Enjoy access to a free NMLS renewal class when you attend an in-person event.
The Federal Reserve cited “diminished” job gains as a primary factor in its decision not to raise interest rates at this time.
In a unanimous vote, the central bank’s Federal Open Market Committee (FOMC) backpedaled from earlier hints that it would use its June meeting to launch a new round of rate hikes. While acknowledging that the U.S. economy was mostly strong, the Fed was uneasy about lingering problems with the economic picture.
Earlier this month, Federal Reserve Governor Lael Brainard called for a reconsideration of any potential rate hikes.
“Although the unemployment rate has declined, job gains have diminished. Growth in household spending has strengthened,” the Fed said in a press statement. “Since the beginning of the year, the housing sector has continued to improve and the drag from net exports appears to have lessened, but business fixed investment has been soft. Inflation has continued to run below the Committee's two percent longer-run objective, partly reflecting earlier declines in energy prices and in prices of non-energy imports. Market-based measures of inflation compensation declined; most survey-based measures of longer-term inflation expectations are little changed, on balance, in recent months.”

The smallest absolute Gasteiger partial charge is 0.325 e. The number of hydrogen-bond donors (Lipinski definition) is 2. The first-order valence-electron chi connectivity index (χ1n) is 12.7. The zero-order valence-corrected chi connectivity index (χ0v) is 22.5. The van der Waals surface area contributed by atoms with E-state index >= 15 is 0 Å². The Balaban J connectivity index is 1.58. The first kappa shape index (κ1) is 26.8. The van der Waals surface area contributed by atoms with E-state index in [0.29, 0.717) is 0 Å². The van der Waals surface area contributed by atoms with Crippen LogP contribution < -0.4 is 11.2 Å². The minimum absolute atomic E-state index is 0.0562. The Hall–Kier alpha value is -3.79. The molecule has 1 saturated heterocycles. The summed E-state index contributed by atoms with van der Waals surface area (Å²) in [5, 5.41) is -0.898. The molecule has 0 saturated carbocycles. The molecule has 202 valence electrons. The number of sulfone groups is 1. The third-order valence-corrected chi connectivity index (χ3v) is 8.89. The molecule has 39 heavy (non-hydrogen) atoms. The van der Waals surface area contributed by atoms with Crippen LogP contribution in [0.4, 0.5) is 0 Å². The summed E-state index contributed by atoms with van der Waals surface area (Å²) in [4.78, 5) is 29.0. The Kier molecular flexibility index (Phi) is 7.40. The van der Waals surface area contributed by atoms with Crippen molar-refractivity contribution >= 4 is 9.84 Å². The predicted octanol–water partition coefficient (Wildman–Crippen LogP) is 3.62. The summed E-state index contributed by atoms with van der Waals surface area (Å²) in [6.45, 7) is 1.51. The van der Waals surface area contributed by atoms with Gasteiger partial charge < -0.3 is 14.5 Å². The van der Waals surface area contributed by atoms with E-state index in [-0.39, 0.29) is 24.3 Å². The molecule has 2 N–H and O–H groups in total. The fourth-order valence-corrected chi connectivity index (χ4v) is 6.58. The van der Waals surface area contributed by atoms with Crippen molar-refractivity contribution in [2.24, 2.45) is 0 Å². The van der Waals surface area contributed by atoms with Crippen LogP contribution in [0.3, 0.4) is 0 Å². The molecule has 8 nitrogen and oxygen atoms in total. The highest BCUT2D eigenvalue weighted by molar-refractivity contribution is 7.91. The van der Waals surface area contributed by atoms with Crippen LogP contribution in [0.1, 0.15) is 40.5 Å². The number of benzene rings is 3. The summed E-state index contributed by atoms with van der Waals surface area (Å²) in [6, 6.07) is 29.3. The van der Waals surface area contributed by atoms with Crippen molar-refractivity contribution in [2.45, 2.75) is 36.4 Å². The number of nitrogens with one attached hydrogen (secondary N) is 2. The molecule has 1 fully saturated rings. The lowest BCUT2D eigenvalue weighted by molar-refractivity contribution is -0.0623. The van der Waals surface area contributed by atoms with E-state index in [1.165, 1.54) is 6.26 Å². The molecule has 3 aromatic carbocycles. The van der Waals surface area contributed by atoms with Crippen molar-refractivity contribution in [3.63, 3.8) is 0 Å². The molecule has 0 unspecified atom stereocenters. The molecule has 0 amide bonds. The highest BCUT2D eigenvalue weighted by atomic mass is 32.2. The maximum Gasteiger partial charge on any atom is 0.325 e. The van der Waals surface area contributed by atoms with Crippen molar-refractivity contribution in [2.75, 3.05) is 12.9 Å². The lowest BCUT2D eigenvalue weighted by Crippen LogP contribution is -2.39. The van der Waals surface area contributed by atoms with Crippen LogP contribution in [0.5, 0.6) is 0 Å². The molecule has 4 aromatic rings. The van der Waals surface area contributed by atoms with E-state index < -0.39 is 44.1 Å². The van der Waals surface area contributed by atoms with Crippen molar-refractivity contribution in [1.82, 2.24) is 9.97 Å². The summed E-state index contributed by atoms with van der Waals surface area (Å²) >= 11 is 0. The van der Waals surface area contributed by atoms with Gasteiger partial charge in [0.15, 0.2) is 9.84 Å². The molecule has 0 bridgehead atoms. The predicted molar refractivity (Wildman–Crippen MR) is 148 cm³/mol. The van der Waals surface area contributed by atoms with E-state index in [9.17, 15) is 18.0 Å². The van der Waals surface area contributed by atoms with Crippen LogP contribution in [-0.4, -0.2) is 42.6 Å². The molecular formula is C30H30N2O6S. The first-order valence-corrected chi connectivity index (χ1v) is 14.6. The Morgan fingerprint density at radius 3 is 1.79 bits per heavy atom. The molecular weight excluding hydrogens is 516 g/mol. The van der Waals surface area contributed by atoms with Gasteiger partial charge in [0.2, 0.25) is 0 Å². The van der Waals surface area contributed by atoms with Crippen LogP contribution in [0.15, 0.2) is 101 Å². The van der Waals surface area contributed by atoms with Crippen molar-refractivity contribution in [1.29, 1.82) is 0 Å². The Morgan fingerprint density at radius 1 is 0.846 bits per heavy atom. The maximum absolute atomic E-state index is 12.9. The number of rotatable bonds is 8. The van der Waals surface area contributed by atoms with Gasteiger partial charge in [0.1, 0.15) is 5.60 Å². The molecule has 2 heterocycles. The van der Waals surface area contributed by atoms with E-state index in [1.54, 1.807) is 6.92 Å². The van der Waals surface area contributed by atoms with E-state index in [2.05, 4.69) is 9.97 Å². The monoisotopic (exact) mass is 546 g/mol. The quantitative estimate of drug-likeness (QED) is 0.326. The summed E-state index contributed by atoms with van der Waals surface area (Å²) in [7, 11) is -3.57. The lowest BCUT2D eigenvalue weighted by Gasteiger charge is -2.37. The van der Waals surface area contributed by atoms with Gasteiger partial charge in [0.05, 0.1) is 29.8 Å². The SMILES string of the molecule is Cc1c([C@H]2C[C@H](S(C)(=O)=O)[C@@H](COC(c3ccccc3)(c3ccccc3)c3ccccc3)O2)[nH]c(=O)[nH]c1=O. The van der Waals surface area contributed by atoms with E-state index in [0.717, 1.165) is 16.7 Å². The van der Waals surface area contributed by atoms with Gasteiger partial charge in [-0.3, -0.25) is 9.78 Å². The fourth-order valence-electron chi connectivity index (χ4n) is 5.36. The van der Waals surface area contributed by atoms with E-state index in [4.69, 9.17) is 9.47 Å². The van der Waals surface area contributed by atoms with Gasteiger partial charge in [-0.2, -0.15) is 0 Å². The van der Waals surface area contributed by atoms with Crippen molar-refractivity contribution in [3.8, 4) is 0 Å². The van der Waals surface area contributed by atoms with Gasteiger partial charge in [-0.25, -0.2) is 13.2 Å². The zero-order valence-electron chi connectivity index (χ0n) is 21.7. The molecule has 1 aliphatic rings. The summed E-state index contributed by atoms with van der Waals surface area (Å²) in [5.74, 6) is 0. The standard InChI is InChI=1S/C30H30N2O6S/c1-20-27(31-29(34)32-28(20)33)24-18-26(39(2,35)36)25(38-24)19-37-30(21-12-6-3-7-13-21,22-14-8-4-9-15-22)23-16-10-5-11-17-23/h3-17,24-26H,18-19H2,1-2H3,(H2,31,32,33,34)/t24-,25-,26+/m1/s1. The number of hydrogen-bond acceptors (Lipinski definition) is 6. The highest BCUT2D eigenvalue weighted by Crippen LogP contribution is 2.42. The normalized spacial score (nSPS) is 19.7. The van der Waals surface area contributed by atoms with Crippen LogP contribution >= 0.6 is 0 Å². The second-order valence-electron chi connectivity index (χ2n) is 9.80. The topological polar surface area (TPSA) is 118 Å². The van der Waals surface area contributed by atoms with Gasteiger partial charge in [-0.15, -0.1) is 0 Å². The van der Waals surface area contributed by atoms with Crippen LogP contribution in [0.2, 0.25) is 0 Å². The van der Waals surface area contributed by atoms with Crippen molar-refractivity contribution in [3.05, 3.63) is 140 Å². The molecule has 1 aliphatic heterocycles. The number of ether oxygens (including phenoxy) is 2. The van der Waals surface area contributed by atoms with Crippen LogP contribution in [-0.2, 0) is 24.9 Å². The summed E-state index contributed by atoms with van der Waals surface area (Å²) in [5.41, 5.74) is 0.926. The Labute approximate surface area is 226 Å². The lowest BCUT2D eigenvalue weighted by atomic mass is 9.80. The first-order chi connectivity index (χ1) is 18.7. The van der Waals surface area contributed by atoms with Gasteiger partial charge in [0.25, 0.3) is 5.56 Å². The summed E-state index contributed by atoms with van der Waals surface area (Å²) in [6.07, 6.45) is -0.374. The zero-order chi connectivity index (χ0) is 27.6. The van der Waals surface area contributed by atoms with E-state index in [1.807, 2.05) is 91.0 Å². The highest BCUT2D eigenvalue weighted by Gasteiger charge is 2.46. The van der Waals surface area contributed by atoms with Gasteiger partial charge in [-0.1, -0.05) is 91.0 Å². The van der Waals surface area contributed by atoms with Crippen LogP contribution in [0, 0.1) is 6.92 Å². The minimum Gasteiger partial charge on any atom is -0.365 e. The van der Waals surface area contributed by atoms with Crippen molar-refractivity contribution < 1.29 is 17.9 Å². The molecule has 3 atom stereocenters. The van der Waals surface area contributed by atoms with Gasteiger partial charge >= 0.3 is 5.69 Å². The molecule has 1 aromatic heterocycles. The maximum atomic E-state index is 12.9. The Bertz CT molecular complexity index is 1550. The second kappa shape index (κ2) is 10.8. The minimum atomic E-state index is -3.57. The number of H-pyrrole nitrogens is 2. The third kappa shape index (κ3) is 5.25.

But the Fed still continued to drop hints that new hikes were coming, although it was intentionally vague on just when that would happen.
“The Committee expects that economic conditions will evolve in a manner that will warrant only gradual increases in the federal funds rate,” the Fed statement added. “The federal funds rate is likely to remain, for some time, below levels that are expected to prevail in the longer run. However, the actual path of the federal funds rate will depend on the economic outlook as informed by incoming data.”